We went walking around the hills by the side of the lake. Konstantin knew this area, as a student, so was happy to take us off the beaten track. Off the beaten track to no track, with a steep, rocky slope to the crashing waves below. And I'm a little concerned. It is slippery where we walk, and one mistake and a slide to a nasty end down below seems inevitable. Lindsey is quite happy though, scrabbling between the pine trees, across the hardy grasses and rocky obstacles. Me, I'm taking my time. It wouldn't be so bad if it wasn't so windy, but this wind could blow us clean off the slope. Tis not the gentle caress of a fresh sea breeze, (but it is not a full scale gale either) let us sit on the proverbial fence, and at the risk of getting splinters in the arse, say that the wind speed sits in the middle of the Beaufort scale. From one to ten it is a five.

But enough of the weather (I am English after all), the walk is a good one; the environs are beautiful (and would probably have been more so if we could have seen the snow capped peaks that apparently lined the opposite banks of the lake). Hunger is setting in. To the centre of the village please driver!

Three little fishes

As guests we are kindly treated to food. All the cafes in town are full, so we buy some smoked omul fish from the countless smoked fish vendors on the quay by the lake, some Cornish pasty-like potato-filled fried dough balls and some apple juice to drink. Lindsey eats her fish, I eat mine. 'Please! Have another'. Lindsey declines, but I eagerly wolf down another one of these smoked kippers. Tasty it was too. Mind you my hands are getting a bit smelly, and oooops, shouldn't've done that, wiped my fingers on my jumper (I honk of fish for a good few days after). And there is one more fish in the bag. Its smoked skin glistening gold. Inviting. I'm stuffed. But I'm also the guest, and Lindsey has declined, so fish number three disappears down my gullet. And don't be thinking these were sardines, no; they were a good size that an angler would be proud of in his keep net. The sort he would weigh rather than just tossing back into the lake, cursing his luck for just catching small fry...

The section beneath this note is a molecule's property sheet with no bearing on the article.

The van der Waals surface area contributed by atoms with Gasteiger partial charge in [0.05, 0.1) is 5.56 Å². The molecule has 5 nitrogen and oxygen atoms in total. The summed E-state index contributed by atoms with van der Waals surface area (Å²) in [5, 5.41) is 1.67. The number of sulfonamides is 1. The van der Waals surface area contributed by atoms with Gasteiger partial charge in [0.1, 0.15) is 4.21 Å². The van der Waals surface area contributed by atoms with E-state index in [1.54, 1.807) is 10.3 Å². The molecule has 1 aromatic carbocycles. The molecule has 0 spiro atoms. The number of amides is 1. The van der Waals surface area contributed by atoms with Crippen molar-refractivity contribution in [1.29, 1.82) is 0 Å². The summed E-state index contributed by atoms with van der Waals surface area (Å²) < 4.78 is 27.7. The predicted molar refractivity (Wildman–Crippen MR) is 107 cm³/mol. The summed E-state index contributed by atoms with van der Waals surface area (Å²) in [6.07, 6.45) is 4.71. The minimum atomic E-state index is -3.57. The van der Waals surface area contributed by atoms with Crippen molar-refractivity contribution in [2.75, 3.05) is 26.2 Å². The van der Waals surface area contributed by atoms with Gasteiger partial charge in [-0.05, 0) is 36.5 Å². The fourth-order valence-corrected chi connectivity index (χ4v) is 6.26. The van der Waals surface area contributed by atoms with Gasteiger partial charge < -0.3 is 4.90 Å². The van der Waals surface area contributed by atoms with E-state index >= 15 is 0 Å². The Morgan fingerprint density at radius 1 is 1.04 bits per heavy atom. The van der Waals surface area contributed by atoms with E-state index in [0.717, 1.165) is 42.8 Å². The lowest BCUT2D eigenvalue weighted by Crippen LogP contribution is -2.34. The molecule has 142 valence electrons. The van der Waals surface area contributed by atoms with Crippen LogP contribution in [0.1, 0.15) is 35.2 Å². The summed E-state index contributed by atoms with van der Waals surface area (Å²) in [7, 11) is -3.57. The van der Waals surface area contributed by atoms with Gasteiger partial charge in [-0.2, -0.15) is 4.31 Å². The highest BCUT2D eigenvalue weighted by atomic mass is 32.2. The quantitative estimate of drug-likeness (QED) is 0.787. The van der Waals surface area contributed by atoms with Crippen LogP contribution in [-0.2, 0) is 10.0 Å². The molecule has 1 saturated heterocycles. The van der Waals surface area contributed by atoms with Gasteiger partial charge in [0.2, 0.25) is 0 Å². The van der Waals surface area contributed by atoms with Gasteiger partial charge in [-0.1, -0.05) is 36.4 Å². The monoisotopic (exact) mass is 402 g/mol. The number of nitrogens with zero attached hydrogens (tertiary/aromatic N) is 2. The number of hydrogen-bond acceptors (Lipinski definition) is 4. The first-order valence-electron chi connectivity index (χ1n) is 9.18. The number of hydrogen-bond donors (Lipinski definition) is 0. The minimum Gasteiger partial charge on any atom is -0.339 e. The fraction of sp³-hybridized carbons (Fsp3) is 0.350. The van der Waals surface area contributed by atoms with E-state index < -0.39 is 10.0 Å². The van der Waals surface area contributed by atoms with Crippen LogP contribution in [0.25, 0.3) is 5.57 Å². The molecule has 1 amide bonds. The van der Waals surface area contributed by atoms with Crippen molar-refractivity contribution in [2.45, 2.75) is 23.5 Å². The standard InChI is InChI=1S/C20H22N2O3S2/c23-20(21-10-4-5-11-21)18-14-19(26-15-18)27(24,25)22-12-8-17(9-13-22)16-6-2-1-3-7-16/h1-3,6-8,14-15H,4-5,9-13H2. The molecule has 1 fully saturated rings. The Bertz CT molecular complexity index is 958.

Shut eye is forbidden

And after food, via a brief sojourn in the museum on the natural history of the lake we drive back to town. Lack of sleep the previous night, and all that fish sitting heavily in my guts try to force a slumber. But Konstantin's father keeps looking at me in his mirror and I'm sure he is making sure that my eyes stay open to admire the view because when I briefly close them I am sure I can here him growl...

Catching the Zees

Back at the ranch with the crusty brickwork, in the flat and the front room is going to be our bedroom. Only it is still a bit early. It is only five o-clock.